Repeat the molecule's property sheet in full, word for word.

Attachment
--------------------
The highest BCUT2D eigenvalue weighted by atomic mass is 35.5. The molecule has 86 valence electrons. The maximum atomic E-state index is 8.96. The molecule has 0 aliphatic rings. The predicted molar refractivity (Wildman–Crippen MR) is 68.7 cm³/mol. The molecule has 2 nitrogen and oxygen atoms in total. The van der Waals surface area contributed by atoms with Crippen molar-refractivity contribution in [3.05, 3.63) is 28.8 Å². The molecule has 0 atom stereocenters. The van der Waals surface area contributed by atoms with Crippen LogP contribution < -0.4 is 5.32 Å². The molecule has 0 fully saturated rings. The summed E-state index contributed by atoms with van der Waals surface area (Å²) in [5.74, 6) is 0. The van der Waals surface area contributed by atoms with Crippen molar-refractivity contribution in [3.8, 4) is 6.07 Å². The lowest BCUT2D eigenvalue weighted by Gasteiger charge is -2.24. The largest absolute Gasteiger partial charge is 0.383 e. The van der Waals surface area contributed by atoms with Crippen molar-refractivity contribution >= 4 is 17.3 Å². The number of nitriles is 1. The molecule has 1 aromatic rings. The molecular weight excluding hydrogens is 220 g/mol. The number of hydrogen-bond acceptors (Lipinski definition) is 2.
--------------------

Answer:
The highest BCUT2D eigenvalue weighted by atomic mass is 35.5. The molecule has 86 valence electrons. The maximum atomic E-state index is 8.96. The molecule has 0 aliphatic rings. The predicted molar refractivity (Wildman–Crippen MR) is 68.7 cm³/mol. The molecule has 2 nitrogen and oxygen atoms in total. The van der Waals surface area contributed by atoms with Crippen molar-refractivity contribution in [3.05, 3.63) is 28.8 Å². The molecule has 0 atom stereocenters. The van der Waals surface area contributed by atoms with Crippen LogP contribution < -0.4 is 5.32 Å². The molecule has 0 fully saturated rings. The summed E-state index contributed by atoms with van der Waals surface area (Å²) in [5.74, 6) is 0. The van der Waals surface area contributed by atoms with Crippen molar-refractivity contribution in [3.8, 4) is 6.07 Å². The lowest BCUT2D eigenvalue weighted by Gasteiger charge is -2.24. The largest absolute Gasteiger partial charge is 0.383 e. The van der Waals surface area contributed by atoms with Crippen molar-refractivity contribution >= 4 is 17.3 Å². The number of nitriles is 1. The molecule has 1 aromatic rings. The molecular weight excluding hydrogens is 220 g/mol. The number of hydrogen-bond acceptors (Lipinski definition) is 2.